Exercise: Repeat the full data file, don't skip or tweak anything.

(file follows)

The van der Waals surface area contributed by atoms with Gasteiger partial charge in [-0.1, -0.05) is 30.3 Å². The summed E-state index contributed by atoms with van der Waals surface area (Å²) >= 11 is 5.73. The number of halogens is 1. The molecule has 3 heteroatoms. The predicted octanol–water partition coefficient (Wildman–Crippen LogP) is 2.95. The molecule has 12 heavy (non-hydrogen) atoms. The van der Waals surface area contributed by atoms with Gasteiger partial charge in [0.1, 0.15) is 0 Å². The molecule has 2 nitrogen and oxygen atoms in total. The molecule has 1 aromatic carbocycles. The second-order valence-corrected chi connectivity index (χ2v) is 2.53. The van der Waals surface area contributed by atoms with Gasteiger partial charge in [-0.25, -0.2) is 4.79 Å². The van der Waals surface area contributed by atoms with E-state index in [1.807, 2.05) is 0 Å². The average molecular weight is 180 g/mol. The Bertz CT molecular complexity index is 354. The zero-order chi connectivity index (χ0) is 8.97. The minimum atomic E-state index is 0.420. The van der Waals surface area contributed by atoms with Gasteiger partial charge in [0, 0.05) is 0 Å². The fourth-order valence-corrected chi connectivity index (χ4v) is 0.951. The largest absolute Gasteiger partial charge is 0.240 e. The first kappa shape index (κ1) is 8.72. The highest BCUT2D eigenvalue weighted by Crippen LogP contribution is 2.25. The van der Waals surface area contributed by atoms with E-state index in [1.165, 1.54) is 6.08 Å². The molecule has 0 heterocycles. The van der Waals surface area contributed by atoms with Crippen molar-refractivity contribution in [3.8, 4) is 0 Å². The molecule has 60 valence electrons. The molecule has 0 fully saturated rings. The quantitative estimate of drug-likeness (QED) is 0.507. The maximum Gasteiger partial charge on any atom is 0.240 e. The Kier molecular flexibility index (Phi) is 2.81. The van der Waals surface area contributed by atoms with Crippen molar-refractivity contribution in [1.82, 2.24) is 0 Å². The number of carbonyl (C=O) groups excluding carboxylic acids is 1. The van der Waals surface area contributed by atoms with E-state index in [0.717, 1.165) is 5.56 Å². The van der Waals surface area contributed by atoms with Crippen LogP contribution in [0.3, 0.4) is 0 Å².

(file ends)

The van der Waals surface area contributed by atoms with Gasteiger partial charge in [-0.1, -0.05) is 30.3 Å². The summed E-state index contributed by atoms with van der Waals surface area (Å²) >= 11 is 5.73. The number of halogens is 1. The molecule has 3 heteroatoms. The predicted octanol–water partition coefficient (Wildman–Crippen LogP) is 2.95. The molecule has 12 heavy (non-hydrogen) atoms. The van der Waals surface area contributed by atoms with Gasteiger partial charge in [0.1, 0.15) is 0 Å². The molecule has 2 nitrogen and oxygen atoms in total. The molecule has 1 aromatic carbocycles. The second-order valence-corrected chi connectivity index (χ2v) is 2.53. The van der Waals surface area contributed by atoms with Gasteiger partial charge in [-0.25, -0.2) is 4.79 Å². The van der Waals surface area contributed by atoms with E-state index in [1.807, 2.05) is 0 Å². The average molecular weight is 180 g/mol. The Bertz CT molecular complexity index is 354. The zero-order chi connectivity index (χ0) is 8.97. The minimum atomic E-state index is 0.420. The van der Waals surface area contributed by atoms with Gasteiger partial charge in [0, 0.05) is 0 Å². The fourth-order valence-corrected chi connectivity index (χ4v) is 0.951. The largest absolute Gasteiger partial charge is 0.240 e. The first kappa shape index (κ1) is 8.72. The highest BCUT2D eigenvalue weighted by Crippen LogP contribution is 2.25. The van der Waals surface area contributed by atoms with E-state index in [1.165, 1.54) is 6.08 Å². The molecule has 0 heterocycles. The van der Waals surface area contributed by atoms with Crippen molar-refractivity contribution in [3.8, 4) is 0 Å². The molecule has 60 valence electrons. The molecule has 0 fully saturated rings. The quantitative estimate of drug-likeness (QED) is 0.507. The maximum Gasteiger partial charge on any atom is 0.240 e. The Kier molecular flexibility index (Phi) is 2.81. The van der Waals surface area contributed by atoms with Crippen molar-refractivity contribution in [1.82, 2.24) is 0 Å². The number of carbonyl (C=O) groups excluding carboxylic acids is 1. The van der Waals surface area contributed by atoms with E-state index in [0.717, 1.165) is 5.56 Å². The van der Waals surface area contributed by atoms with Crippen LogP contribution in [0.3, 0.4) is 0 Å².